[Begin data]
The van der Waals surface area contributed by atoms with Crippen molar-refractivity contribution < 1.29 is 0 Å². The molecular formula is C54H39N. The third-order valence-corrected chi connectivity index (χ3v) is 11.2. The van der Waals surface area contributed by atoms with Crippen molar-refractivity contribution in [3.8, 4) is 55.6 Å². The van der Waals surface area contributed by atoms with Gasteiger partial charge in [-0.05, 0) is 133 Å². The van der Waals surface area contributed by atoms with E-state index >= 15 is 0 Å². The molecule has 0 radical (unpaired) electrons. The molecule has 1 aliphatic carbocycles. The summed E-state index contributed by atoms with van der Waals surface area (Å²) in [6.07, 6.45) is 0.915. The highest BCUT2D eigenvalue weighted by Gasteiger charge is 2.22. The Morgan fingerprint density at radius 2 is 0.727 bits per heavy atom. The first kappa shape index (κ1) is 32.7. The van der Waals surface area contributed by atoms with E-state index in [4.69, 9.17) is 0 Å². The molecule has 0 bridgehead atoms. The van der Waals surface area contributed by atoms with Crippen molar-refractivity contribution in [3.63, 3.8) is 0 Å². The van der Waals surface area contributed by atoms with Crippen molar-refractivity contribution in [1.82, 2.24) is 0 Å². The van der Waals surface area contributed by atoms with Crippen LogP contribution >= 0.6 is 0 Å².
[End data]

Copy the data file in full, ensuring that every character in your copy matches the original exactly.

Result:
The van der Waals surface area contributed by atoms with Crippen molar-refractivity contribution < 1.29 is 0 Å². The molecular formula is C54H39N. The third-order valence-corrected chi connectivity index (χ3v) is 11.2. The van der Waals surface area contributed by atoms with Crippen molar-refractivity contribution in [3.8, 4) is 55.6 Å². The van der Waals surface area contributed by atoms with Gasteiger partial charge in [-0.05, 0) is 133 Å². The van der Waals surface area contributed by atoms with E-state index >= 15 is 0 Å². The molecule has 0 radical (unpaired) electrons. The molecule has 1 aliphatic carbocycles. The summed E-state index contributed by atoms with van der Waals surface area (Å²) in [6.07, 6.45) is 0.915. The highest BCUT2D eigenvalue weighted by Gasteiger charge is 2.22. The Morgan fingerprint density at radius 2 is 0.727 bits per heavy atom. The first kappa shape index (κ1) is 32.7. The van der Waals surface area contributed by atoms with E-state index in [4.69, 9.17) is 0 Å². The molecule has 0 bridgehead atoms. The van der Waals surface area contributed by atoms with Crippen molar-refractivity contribution in [3.63, 3.8) is 0 Å². The van der Waals surface area contributed by atoms with Crippen molar-refractivity contribution in [1.82, 2.24) is 0 Å². The van der Waals surface area contributed by atoms with Crippen LogP contribution >= 0.6 is 0 Å².